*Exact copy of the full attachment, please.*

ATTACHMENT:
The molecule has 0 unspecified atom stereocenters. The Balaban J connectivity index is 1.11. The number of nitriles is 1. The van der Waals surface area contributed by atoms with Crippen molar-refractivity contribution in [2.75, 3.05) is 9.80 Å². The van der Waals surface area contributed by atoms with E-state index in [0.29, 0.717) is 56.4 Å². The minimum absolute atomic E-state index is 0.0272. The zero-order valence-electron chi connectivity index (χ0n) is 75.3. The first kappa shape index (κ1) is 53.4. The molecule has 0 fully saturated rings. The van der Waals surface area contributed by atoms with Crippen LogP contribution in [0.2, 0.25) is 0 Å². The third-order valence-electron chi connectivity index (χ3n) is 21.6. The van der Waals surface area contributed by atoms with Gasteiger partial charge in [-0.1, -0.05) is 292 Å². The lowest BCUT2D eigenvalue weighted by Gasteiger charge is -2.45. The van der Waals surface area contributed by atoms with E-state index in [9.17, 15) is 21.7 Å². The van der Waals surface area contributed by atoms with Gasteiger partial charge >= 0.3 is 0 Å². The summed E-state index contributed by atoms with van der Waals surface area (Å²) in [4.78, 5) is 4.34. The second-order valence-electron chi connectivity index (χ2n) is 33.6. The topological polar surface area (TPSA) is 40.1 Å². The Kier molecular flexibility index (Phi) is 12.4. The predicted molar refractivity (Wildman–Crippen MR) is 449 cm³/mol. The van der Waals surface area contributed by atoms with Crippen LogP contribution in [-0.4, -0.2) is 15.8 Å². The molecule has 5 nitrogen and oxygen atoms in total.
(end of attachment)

The molecule has 0 unspecified atom stereocenters. The Balaban J connectivity index is 1.11. The number of nitriles is 1. The van der Waals surface area contributed by atoms with Crippen molar-refractivity contribution in [2.75, 3.05) is 9.80 Å². The van der Waals surface area contributed by atoms with E-state index in [0.29, 0.717) is 56.4 Å². The minimum absolute atomic E-state index is 0.0272. The zero-order valence-electron chi connectivity index (χ0n) is 75.3. The first kappa shape index (κ1) is 53.4. The molecule has 0 fully saturated rings. The van der Waals surface area contributed by atoms with Crippen LogP contribution in [0.2, 0.25) is 0 Å². The third-order valence-electron chi connectivity index (χ3n) is 21.6. The van der Waals surface area contributed by atoms with Gasteiger partial charge in [-0.1, -0.05) is 292 Å². The lowest BCUT2D eigenvalue weighted by Gasteiger charge is -2.45. The van der Waals surface area contributed by atoms with E-state index in [9.17, 15) is 21.7 Å². The van der Waals surface area contributed by atoms with Gasteiger partial charge >= 0.3 is 0 Å². The summed E-state index contributed by atoms with van der Waals surface area (Å²) in [4.78, 5) is 4.34. The second-order valence-electron chi connectivity index (χ2n) is 33.6. The topological polar surface area (TPSA) is 40.1 Å². The Kier molecular flexibility index (Phi) is 12.4. The predicted molar refractivity (Wildman–Crippen MR) is 449 cm³/mol. The van der Waals surface area contributed by atoms with Crippen LogP contribution in [-0.4, -0.2) is 15.8 Å². The molecule has 5 nitrogen and oxygen atoms in total.